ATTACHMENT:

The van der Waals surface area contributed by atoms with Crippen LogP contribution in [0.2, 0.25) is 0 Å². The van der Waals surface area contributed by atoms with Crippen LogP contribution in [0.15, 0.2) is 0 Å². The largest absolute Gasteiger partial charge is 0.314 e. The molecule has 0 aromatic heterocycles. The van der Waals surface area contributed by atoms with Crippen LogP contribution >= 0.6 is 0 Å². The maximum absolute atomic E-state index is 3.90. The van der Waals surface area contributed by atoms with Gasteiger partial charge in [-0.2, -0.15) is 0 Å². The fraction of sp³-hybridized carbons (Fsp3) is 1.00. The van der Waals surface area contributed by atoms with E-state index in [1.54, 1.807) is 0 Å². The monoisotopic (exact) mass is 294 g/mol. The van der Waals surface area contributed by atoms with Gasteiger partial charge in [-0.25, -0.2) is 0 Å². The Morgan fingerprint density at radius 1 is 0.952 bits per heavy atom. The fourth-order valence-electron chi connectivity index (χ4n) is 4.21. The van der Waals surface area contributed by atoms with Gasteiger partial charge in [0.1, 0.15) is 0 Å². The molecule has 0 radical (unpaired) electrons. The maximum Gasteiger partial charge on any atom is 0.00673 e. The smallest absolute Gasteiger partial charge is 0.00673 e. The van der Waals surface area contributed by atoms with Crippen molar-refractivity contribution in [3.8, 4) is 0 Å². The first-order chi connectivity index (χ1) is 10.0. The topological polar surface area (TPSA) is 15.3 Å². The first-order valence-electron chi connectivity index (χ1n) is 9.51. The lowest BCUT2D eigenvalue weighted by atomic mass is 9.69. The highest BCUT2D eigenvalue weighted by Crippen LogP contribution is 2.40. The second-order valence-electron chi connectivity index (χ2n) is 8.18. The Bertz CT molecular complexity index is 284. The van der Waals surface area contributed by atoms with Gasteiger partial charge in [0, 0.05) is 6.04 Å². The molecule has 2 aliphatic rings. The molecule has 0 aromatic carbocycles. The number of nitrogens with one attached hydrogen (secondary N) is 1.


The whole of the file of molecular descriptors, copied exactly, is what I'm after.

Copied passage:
The van der Waals surface area contributed by atoms with Crippen LogP contribution in [0.2, 0.25) is 0 Å². The van der Waals surface area contributed by atoms with Crippen LogP contribution in [0.15, 0.2) is 0 Å². The largest absolute Gasteiger partial charge is 0.314 e. The molecule has 0 aromatic heterocycles. The van der Waals surface area contributed by atoms with Crippen LogP contribution >= 0.6 is 0 Å². The maximum absolute atomic E-state index is 3.90. The van der Waals surface area contributed by atoms with Gasteiger partial charge in [-0.2, -0.15) is 0 Å². The fraction of sp³-hybridized carbons (Fsp3) is 1.00. The van der Waals surface area contributed by atoms with E-state index in [1.54, 1.807) is 0 Å². The monoisotopic (exact) mass is 294 g/mol. The van der Waals surface area contributed by atoms with Gasteiger partial charge in [-0.25, -0.2) is 0 Å². The Morgan fingerprint density at radius 1 is 0.952 bits per heavy atom. The fourth-order valence-electron chi connectivity index (χ4n) is 4.21. The van der Waals surface area contributed by atoms with Gasteiger partial charge in [0.1, 0.15) is 0 Å². The molecule has 0 radical (unpaired) electrons. The maximum Gasteiger partial charge on any atom is 0.00673 e. The smallest absolute Gasteiger partial charge is 0.00673 e. The van der Waals surface area contributed by atoms with Crippen molar-refractivity contribution in [3.8, 4) is 0 Å². The first-order chi connectivity index (χ1) is 10.0. The topological polar surface area (TPSA) is 15.3 Å². The first-order valence-electron chi connectivity index (χ1n) is 9.51. The lowest BCUT2D eigenvalue weighted by atomic mass is 9.69. The highest BCUT2D eigenvalue weighted by Crippen LogP contribution is 2.40. The second-order valence-electron chi connectivity index (χ2n) is 8.18. The Bertz CT molecular complexity index is 284. The van der Waals surface area contributed by atoms with Gasteiger partial charge in [0, 0.05) is 6.04 Å². The molecule has 2 aliphatic rings. The molecule has 0 aromatic carbocycles. The number of nitrogens with one attached hydrogen (secondary N) is 1.